27/06/2018

Coming Home (by Rosamunde Pilcher)

Gradually I’m re-reading Rosamunde Pilcher’s novels, most of them for the third or fourth time. It’s fourteen years since I last read ‘Coming Home’, a saga novel with over 1000 pages. Of her four saga-length novels, it’s the one I recalled as liking the least; it takes place before and during World War II and has one or two sordid as well as tragic scenes. But Pilcher is such a good writer that even my least favourite of her novels is well worth re-reading.

The main protagonist is Judith Dunbar, who is fourteen when the story opens. She’s saying goodbye to her best school friend, as she is shortly to move to a boarding school. This is because her mother and little sister Jess are going to join Judith’s father in Colombo, and then moving to Singapore, and back in the 1930s it wasn’t considered appropriate to have British teenagers living in Asian cultures. Judith is reasonably calm about it all; indeed, she has more common sense and organisational ability than her somewhat flighty mother…

Judith is to spend her holidays with her Aunt Louise; she’s quite fond of her, but doesn’t much like her house. She would prefer to live with her Aunt Biddy and Uncle Bob, but they too are shortly to move and Louise has much more space.

The first chapters cover Judith’s days as she and her mother buy school uniform, and talk about the future, and pack up their rental house, deciding what’s to go into storage. In the clothing store, Medway, they spot another family buying uniform for the same school, and Judith feels a spark of kinship for Loveday, the girl being kitted out. However she doesn’t really get to know Loveday until a few weeks into the term…

It’s not a school story, although inevitably there are some scenes at the school, which boasts a surprisingly sympathetic headmistress. Loveday is spontaneous and vivacious, and invites Judith to spend weekends at her family home, Nancherrow.

Most of the action in the early part of the book takes place at this large, friendly and bohemian home, where visitors come and go and everyone is made welcome. Judith is gradually adopted into the family, falling a little in love with Loveday’s brother. The action skips forwards from time to time, so we don’t see every weekend or holiday, and some of the gaps are cleverly filled in with letters: Judith writes weekly to her parents.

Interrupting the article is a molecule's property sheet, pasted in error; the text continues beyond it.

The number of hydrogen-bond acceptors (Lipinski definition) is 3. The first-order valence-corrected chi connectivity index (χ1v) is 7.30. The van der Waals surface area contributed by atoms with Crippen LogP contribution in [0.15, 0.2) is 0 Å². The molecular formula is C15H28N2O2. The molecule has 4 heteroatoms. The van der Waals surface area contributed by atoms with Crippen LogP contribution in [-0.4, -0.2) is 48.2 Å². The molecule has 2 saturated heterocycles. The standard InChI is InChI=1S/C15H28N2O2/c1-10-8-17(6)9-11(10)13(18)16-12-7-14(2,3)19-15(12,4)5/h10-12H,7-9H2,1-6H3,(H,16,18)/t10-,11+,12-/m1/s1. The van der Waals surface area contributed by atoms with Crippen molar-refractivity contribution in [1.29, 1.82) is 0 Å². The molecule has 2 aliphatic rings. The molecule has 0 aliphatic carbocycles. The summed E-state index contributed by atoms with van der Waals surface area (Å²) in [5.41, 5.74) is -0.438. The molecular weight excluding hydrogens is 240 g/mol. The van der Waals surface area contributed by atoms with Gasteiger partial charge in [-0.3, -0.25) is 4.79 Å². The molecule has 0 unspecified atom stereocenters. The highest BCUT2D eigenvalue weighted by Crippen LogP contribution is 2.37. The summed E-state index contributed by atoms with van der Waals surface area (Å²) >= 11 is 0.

The plan is that Judith will spend a year with her parents in Singapore after she leaves her boarding school, and then go to university. However, war breaks out, and the second part of the book takes place in the war years, a period with which the author would have been quite familiar, as she was born in 1924. Young men go off to war, women start war work, rationing hits everyone from the wealthiest to the poorest. Letters go astray, telegrams usually bring bad news, and everyone carries gas masks and worries about air raids.

There’s quite a lot of description in this novel, and I skimmed some of it; I’m no good at visualising anyway, and find descriptive passages quite hard going. I skimmed some of the passages about naval and other events in the war, too; I got the general gist, but I’m no history buff, and was more interested in the people - in particular Judith. While most of the book is written from her perspective, there are some sections from other people’s viewpoints, woven in seamlessly to cover scenes where Judith isn’t present.

Rosamunde Pilcher has a wonderful gift for characterisation. Even though Judith has no particular special features, she felt real to me throughout, and I could both sympathise with her and understand her, while thankful not to be in her shoes most of the time. There are quite a few characters introduced in the early part of the book, but I had no trouble remembering who was whom. Some of the scenes are quite poignant, some shocking even though I remembered the main plot points.

Once I had read a few chapters it was difficult to put down, but it still took me a week to finish as it’s a long and ultimately very satisfying book. As well as being excellent war-years social history, and a ‘coming of age’ novel about Judith, it gently looks at other themes: of class consciousness, and privilege, and love in many facets.

Highly recommended for adults and older teens.  First published in 1995, this novel has remained almost constantly in print on both sides of the Atlantic.

Review by copyright 2018 Sue's Book Reviews

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